OJPHI: Vol. 5
Journal Information
Journal ID (publisher-id): OJPHI
ISSN: 1947-2579
Publisher: University of Illinois at Chicago Library
Article Information
©2013 the author(s)
open-access: This is an Open Access article. Authors own copyright of their articles appearing in the Online Journal of Public Health Informatics. Readers may copy articles without permission of the copyright owner(s), as long as the author and OJPHI are acknowledged in the copy and the copy is used for educational, not-for-profit purposes.
Electronic publication date: Day: 4 Month: 4 Year: 2013
collection publication date: Year: 2013
Volume: 5E-location ID: e121
Publisher Id: ojphi-05-121

Tracking Drug Overdose Trends in Ohio using ED Chief Complaints
Alise L. Brown*
William E. Storm
Brian E. Fowler
Ohio Department of Health, Columbus, OH, USA
*Alise L. Brown, E-mail: alise.brown@odh.ohio.gov

Abstract
Objective

Preliminary analysis was completed to define, identify, and track the trends of drug overdoses (OD), both intentional and unintentional, from emergency department (ED) and urgent care (UC) chief complaint data.

Introduction

The State of Ohio, as well as the country, has experienced an increasing incidence of drug ODs over the last three decades [3]. Of the increased number of unintended drug OD deaths in 2008, 9 out of 10 were caused by medications or illicit drugs [1]. In Ohio, drug ODs surpassed MVCs as the leading cause of injury death in 2007. This trend has continued through the most current available data [3]. Using chief complaint data to quickly track changes in the geographical distribution, demographics, and volume of drug ODs may aid public health efforts to decrease the number of associated deaths.

Methods

Chief complaint data from ED/UC visits were collected and analyzed from Ohio’s syndromic surveillance application for 2010–2012. Ninety-six percent of all Ohio ED visits were captured during this timeframe. Due to the nonspecific nature of chief complaints as well as the lack of detail given upon registration at the ED/UC, attempting to separate visits into intentional vs. unintentional was not feasible. Therefore, a fairly specific classifier was created to define all potential ED/UC visits related to drug ODs. The data were analyzed, using SAS v 9.3, via time series analyses, and stratified by age, gender, and geographic region. Although these data types are pre-diagnostic in nature, they are more readily accessible than discharge data.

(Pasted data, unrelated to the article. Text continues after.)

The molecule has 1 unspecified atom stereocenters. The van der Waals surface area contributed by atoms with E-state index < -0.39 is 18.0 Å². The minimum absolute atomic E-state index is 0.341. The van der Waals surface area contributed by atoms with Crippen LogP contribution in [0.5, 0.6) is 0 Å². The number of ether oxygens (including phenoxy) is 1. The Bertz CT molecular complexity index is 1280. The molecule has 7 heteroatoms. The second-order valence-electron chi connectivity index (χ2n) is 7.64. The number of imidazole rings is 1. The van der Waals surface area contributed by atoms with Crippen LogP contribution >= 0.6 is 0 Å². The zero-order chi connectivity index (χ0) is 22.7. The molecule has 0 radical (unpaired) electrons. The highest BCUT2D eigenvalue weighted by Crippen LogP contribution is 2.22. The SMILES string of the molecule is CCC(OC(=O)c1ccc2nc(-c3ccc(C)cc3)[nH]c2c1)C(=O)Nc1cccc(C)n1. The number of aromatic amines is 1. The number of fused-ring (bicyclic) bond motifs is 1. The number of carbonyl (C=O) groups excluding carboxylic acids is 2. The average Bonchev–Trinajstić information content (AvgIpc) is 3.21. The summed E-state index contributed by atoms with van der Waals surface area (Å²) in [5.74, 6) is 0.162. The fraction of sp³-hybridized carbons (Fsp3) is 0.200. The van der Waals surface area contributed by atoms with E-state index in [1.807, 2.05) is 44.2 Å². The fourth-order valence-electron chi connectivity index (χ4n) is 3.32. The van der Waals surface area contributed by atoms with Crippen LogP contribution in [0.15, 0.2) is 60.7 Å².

Results

On average, Ohio observed approx 66 ED/UC visits per day related to drug ODs from 2010–2012. The data show an increasing trend from 2010 through 2012 as well as a slight seasonal trend with higher visits observed in the spring/summer months as opposed to the autumn/winter months (Figure 1). The data showed that females attributed to a higher frequency of the drug ODs than males by approximately 4 ED/UC visits per day. Other data sources show a higher incidence in males than females related to unintentional drug ODs [3]. The highest age category attributing to the increase was the 18–39 years of age for both males and females, as shown in Figure 2. Population rates were calculated to identify those counties most affected by drug ODs. The data showed the highest rates of ED/UC visits related to drug ODs to be found in mostly rural areas of Ohio.

Conclusions

The annual death rate from unintentional drug poisonings by Ohio residents has increased from 3.6 in 2000 to 13.4 per 100,000 population in 2010[3]. As a result, the Ohio Governor created a Drug Abuse Task Force in 2009[4]. Ohio legislation (HB 93) implemented a prohibition on the operation of pain management clinics without a license on June 19, 2011[3]. According to this preliminary analysis, ED/UC visits related to drug ODs 1 year post-implementation of HB 93 continue to increase. It is unclear if HB 93 has slowed the rate of increase. Additionally, pre-diagnostic data has significant limitations including the significant possibility of misclassifying non-OD patient encounters as ODs. Further study of post-diagnostic data to confirm these trends is warranted.


References
1.. Kuehn BM. Poisonings Top Crashes for Injury-Related DeathsJAMA 2012;307(3):242–242. [doi: 10.1001/jama.2011.1998.]
2.. Ohio Department of HealthJuly;2012 Ohio’s Opioid Epidemic: An Overview of the Problem http://www.odh.ohio.gov/sitecore/content/HealthyOhio/default/vipp/data/rxdata.aspx
3.. Ohio Injury Prevention Partnership, Prescription Drug Abuse Action GroupHB 93 Summary http://www.ccbh.net/storage/prescription-meds/HB93Summary.pdf
4.. Ohio Prescription Drug Abuse Task Force Final report. http://www.odh.ohio.gov/∼/media/ODH/ASSETS/Files/web%20team/features/drug%20overdose/opdatffinalreport.ashx

Figures
ojphi-05-121f1.tif
[Figure ID: f1-ojphi-05-121]
Figure 1 

ED Visits Related to Drug Overdoses by Day, Ohio, 2010–12


ojphi-05-121f2.tif
[Figure ID: f2-ojphi-05-121]
Figure 2 

ED Visits Related to Drug Overdoses by Age Group, Ohio, 2010–12



Article Categories:
  • ISDS 2012 Conference Abstracts

Keywords: Drug Overdose, Chief Complaints, prescription drug abuse.




Online Journal of Public Health Informatics * ISSN 1947-2579 * http://ojphi.org